Meanwhile, Marji is at a party with her friends. The contrast belittles Marji’s difficult situation; although Marji experiences oppression in many ways, people from poorer classes suffered with their lives. Therefore, the reader can intuit that the degree of marginalization and violence increased as social status decreased. Besides focusing on Marji’s own troubles of growing up during the Revolution, she also remarks her parents’ struggle with the ruling Islamic Party. She comes to realize that her parents’ beliefs are opposite to those of the regime. While her parents drink alcohol, have parties and enjoy a wealthy lifestyle, the Guards of the Revolution control this behaviour.
Marji´s parents share her rebellious spirit: they also want to have secret parties, break the law and dress however they want to. In one frame Marji helps her mother to empty the alcohol down the toilet, since the police threaten to search their department (p.110). In another frame, Marji’s mother puts tape on the windows as a safeguard against the Iraqi bombings, and black curtains to prevent the neighbours from seeing their parties (p.105) There is a parallelism at play between the upper classes of the revolution and the lower classes, although her parents revolt on a daily basis and share the same beliefs, upon returning home they can still try to enjoy secret pleasures in relative safety, whereas the lower classes are not afforded any means of escape.
Satrapi also criticizes Muslims for keeping the religious regime in power. She shows how self-mutilation was taken to extremes during the revolution by fundamentalists. In one scene, Marji stands up to her teacher and tells her to stop talking about the “blood of martyrs.” She explains to her classmates how Iran was actually killing and torturing its own people in the name of religion and the war against Iraq. She describes how even devout Muslims were oppressed by their own beliefs, as one frame shows a man hitting himself with chains and another frame shows veiled women beating their chests and making chants about martyrs (p.96). In these instances the reader understands the extent of horror in the war and the dangers of the Islamic regime. Yet, personally, Marji realizes that one of the main causes for the revolution itself was the separation of social classes: “The reason for my shame and for the revolution is the same: the difference between social classes.” (p.33) In this part of the novel, Marji comes to realize the absurd arbitrariness in holding social standing as a criteria for division, when her maid, Mehri, is refused love by her neighbour.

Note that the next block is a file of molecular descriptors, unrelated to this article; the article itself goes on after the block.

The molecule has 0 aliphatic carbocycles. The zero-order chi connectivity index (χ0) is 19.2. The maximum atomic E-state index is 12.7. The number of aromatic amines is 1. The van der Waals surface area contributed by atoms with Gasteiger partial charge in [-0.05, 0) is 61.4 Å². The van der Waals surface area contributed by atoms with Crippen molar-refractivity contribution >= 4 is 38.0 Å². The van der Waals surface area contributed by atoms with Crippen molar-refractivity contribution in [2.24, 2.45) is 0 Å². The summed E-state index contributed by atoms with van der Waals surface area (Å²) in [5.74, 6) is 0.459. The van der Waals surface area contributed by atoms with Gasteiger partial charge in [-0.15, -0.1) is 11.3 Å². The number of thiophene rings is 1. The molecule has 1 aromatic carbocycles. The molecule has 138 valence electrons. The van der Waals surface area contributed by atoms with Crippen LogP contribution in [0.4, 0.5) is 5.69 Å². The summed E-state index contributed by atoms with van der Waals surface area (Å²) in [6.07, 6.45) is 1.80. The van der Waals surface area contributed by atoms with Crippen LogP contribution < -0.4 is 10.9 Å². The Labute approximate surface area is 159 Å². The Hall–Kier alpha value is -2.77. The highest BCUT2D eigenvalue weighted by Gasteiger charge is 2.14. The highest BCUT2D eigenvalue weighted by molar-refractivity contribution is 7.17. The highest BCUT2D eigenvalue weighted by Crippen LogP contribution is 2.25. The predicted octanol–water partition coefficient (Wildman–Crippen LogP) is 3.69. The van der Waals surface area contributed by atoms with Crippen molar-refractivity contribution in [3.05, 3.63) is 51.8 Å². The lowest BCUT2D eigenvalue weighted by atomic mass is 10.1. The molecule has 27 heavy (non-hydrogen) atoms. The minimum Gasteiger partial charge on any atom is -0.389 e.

Her Dad responds by saying: “You must understand that their love was impossible […] because in this country you must stay within your own social class.” (p. 37) Here, the reader is given a brief view of the deepest root at the heart of the problem, and her shame at her own fortune speaks volumes about how the marginalization of the lower classes can even affect the higher classes, even if only at a psychological level. In closing, it is worth saying that Marjane Satrapi’s graphic novel Persepolis explores how Marji, her parents and many others were silenced and oppressed in the Islamic revolution. As we have seen, she succeeds in showing different layers of marginalization through the use of imagery, symbolism and even colors, while at the same time conveying the violence and established problem of social division as one of its main causes. Perhaps Marji’s family’s decision to send her to Vienna at age 14 becomes the only way of letting her escape the horror and psychological damage the Iran – Iraq war and Islamic fundamentalism was having on her.